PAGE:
Law Students' Strike Over Kavanaugh Aims To Get Congressional Candidates' Attention In A Big Way
Brett Kavanaugh has already taken his seat on the Supreme Court, but for the next generation of lawyers, that's not the end of the story. Students on law campuses across the nation plan on participating in a national three-day strike starting Wednesday, the Chronicle of Higher Education reported. And the law students' strike over Kavanaugh hopes to grab congressional candidates' attention ahead of the midterm elections.
Students with the National Lawyers Guild penned an open letter calling for the strike, scheduled to begin at 2:15 PM EST on Wednesday and last through Friday. The student protesters plan on walking out to participate in a strike against Kavanaugh while demanding that current congressional candidates commit publicly to impeaching Trump's second SCOTUS pick.
"We are in the middle of a national emergency. Brett Kavanaugh has been confirmed to the Supreme Court," the letter, written by The Strike Against Kavanaugh Organizing Committee, began. "We cannot accept a system that empowers a man who repeatedly lied under oath and a judiciary review process that only performs a sham of an investigation into his misconduct. We do not recognize Kavanaugh as a legitimate member of the United States Supreme Court."
The announcement came on Indigenous Peoples' Day this past Monday when the strike committee recognized the "ongoing harm indigenous people have suffered under the American legal system." The website for National Lawyers Guild said that students from at least a dozen law schools had already started organizing rallies, including Duke, NYU, and USC. Students outside of law schools were also planning on protesting, according to the site.
"In addition to native peoples, a broad intersection of communities will be harmed by Kavanaugh taking a seat on the highest court, including survivors of sexual assault, people who need reproductive health care, and immigrant communities," the letter continued.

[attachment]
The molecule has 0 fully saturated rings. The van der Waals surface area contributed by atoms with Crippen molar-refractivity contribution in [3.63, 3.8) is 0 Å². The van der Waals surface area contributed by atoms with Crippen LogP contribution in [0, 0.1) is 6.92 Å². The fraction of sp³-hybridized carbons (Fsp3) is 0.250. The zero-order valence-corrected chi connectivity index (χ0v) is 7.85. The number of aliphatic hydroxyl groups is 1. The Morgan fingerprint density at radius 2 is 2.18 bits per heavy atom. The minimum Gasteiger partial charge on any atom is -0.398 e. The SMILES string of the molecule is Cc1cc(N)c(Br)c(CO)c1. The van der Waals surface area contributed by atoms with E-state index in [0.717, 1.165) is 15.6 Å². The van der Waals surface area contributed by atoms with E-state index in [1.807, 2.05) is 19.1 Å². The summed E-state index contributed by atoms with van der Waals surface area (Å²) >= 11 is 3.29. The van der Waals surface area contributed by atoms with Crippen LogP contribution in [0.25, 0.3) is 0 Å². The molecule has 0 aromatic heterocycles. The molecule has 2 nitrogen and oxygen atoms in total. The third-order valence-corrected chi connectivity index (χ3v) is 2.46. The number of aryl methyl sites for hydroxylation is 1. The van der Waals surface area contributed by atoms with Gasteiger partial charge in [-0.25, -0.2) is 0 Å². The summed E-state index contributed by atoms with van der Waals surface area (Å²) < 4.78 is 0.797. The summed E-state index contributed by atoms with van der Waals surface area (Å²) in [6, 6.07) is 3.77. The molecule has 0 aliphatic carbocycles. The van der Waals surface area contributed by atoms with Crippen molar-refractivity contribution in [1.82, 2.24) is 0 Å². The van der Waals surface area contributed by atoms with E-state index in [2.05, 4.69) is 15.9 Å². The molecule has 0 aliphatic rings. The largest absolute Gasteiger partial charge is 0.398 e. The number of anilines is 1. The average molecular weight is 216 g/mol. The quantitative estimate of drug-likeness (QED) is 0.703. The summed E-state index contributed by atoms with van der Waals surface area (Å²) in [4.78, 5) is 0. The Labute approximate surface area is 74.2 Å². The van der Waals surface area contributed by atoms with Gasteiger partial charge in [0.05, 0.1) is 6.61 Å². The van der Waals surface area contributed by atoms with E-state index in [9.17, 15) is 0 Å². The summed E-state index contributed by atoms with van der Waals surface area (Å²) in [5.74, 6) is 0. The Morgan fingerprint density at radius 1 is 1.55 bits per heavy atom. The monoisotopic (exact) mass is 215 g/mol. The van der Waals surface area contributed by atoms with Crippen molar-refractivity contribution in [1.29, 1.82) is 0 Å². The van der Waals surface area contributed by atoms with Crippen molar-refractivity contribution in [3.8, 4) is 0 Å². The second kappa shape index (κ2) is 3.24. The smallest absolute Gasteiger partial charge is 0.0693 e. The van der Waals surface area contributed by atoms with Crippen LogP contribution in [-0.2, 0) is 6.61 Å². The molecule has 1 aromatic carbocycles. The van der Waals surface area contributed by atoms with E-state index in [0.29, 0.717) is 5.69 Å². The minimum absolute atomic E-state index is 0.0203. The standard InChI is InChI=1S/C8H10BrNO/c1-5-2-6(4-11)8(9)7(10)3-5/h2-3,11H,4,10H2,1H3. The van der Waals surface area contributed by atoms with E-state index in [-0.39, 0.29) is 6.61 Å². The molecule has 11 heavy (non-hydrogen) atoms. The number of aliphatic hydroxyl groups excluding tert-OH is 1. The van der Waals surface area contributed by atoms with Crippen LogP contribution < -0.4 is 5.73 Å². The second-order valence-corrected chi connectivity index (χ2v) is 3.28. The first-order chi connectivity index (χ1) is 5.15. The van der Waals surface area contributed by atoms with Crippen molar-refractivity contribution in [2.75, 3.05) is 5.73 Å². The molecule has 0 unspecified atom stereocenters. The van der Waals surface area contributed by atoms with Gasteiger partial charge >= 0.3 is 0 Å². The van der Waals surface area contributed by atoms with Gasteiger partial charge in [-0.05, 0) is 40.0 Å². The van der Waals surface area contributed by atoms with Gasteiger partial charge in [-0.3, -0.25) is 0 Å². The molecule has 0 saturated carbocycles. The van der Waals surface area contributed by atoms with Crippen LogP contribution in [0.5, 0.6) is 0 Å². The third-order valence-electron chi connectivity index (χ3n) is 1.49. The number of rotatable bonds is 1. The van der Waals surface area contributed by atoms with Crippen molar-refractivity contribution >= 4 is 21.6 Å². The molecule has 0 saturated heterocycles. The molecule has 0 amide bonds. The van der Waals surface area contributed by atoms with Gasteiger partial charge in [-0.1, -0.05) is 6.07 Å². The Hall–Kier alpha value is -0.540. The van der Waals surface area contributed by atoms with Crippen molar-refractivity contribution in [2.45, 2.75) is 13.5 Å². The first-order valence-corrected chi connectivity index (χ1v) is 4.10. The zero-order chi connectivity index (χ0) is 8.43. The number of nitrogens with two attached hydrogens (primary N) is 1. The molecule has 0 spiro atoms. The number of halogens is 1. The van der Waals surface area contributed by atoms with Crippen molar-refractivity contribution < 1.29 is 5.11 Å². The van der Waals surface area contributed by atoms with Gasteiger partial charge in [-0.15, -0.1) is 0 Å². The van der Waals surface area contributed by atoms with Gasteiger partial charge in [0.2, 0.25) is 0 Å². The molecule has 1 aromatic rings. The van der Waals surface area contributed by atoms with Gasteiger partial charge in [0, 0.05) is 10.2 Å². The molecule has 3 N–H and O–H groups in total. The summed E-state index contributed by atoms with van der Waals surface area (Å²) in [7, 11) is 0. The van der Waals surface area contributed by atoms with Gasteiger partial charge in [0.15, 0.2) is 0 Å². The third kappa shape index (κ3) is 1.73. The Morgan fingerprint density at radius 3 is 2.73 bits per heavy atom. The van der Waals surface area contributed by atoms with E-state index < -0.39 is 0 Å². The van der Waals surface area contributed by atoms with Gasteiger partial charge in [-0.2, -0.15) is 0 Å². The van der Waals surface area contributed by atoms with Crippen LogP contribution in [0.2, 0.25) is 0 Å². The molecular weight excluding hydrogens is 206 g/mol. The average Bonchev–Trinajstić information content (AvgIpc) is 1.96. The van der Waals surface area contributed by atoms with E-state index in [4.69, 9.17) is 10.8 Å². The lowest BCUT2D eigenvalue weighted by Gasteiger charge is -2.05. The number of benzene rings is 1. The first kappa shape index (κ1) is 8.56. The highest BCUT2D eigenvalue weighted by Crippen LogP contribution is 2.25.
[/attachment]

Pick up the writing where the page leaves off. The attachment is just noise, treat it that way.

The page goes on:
The law students' protests follow a wider backlash from other leading legal voices to Kavanaugh's confirmation. According to WCMH-TV in Columbus, Ohio, there's already been a walkout staged by law students from Ohio State University this week. In addition, nearly 2,500 law professors voiced their dissent ahead of the confirmation vote and signed a letter calling for the Senate to vote against Kavanaugh. Many in the legal community — while not taking a side on the sexual misconduct allegations, which Kavanaugh unequivocally denied — took issue with his temperament during the Senate Judiciary Committee hearings.
Kavanaugh's alma mater has also been a site of student demonstrations, with Yale Law students conducting sit-ins and protests, the Yale Daily News reported. Ahead of the confirmation vote, the students formed an activist group called Yale Law Students Demanding Better to demand that the Yale administration and elected officials oppose Kavanaugh’s confirmation.
For many student protesters, the goal is impeachment on the grounds of "alleged perjury," according to the Chronicle, and they hope the strike will resonate loudly with political candidates aiming to win a seat next month.